Anyone who has ever planned a trip knows that a great deal of time and effort is involved. This emergency solidarity mission took us across this country over the five days and provided opportunities to hear from a variety of experts including four Members of Knesset. And without exception, every one of these meetings was of great value.
Just as our Tradition teaches us that there is meaning in the white spaces of the black letters in the Torah, sometimes our most profound experiences occur not in the scheduled instances but in the spontaneous ones. The unplanned interactions were, for me, the most meaningful moments of this trip.
Israel is a tiny country. And with mandatory army service, it is impossible to not know someone who is currently involved in the conflict. A brother. A son. A nephew. The friend of the son of a friend. Doesn’t matter if you are hotel maintenance or a Member of Knesset. And more than three weeks into Operation Protective Edge, everyone has his or her own personal experience with sirens or dashing into a shelter. No one is immune to the constant threats.
This is what we came to do: to listen. Not to pontificate. Or speculate. Not to solve. Or to advise. But to listen. To really listen.
In Ashkelon, we met some soldiers while shopping for the Lone Soldier Center: In Memory of Michael Levin, whose yahrtzeit was just this week. While our task to buy supplies for the Lone Soldiers was admirable, we had actual soldiers right in front of us. So we introduced ourselves. We told them who we were and why we had come to Israel right in the midst of the war. They told us that they were combat mechanics charged with fixing the tanks and other vehicles coming out of Gaza. We asked them what could we buy that would be the most beneficial.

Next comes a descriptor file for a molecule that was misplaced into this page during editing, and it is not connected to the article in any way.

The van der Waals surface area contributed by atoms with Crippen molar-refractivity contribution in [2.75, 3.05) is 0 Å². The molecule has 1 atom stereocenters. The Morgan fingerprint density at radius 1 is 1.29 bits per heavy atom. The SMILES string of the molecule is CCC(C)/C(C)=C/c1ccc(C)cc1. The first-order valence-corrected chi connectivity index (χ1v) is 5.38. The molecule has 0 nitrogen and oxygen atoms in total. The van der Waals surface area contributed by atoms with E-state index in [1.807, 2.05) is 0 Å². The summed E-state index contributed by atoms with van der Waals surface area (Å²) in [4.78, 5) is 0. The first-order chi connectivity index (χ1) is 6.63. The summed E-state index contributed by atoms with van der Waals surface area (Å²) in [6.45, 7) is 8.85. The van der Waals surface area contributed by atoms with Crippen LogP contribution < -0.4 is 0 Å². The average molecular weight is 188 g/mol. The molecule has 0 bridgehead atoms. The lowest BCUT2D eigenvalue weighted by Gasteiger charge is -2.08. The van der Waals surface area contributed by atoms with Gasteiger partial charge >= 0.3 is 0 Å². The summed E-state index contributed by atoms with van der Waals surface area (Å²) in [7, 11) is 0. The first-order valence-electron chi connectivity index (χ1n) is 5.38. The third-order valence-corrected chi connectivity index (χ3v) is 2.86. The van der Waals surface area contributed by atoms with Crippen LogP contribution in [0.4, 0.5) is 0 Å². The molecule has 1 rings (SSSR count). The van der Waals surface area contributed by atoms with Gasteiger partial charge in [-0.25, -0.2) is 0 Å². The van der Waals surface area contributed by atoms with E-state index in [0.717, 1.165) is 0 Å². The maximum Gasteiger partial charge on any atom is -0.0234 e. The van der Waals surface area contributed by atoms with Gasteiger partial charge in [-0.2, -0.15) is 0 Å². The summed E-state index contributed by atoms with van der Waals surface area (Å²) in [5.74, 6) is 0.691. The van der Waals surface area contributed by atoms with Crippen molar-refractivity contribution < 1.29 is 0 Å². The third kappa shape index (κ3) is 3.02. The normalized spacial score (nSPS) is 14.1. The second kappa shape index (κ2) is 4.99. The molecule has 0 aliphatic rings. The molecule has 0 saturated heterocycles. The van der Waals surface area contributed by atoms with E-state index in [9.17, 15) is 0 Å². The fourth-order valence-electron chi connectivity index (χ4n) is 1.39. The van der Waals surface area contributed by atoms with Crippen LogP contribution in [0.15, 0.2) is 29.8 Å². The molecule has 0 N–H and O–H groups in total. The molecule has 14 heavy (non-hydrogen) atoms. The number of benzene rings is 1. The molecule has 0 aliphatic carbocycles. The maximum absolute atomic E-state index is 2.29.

“Headlamps,” they said. So that they could use both hands to work in the dark.
So we did. We purchased headlamps. For their entire unit.
And we listened. And looked at photos of their wives and their children. And, after taking pictures so that their buddies would believe that a crazy group of Reform rabbis had come all the way from the United States just to be there in that moment and buy them new headlamps, reluctantly we parted.
Days later, we learned that “our” unit had been the one tasked with fixing the tread on a tank damaged in Gaza. Our headlamps were being put to good use.
Over and over, we told people why we had come now. Why, when common sense ought to send us running in the opposite direction, our emotions prevailed and brought us to Israel.
“How long have you been here?” asked Dror, the taxi driver.
“Just a week.”
“Those huge bags for just a week?” he laughed.
“They were filled with things I brought for the soldiers. Now they are mostly empty.”
His eyes glistened. As he whispered, “thank you.”
Rabbi Rebecca Einstein Schorr is the editor of the CCAR Newsletter.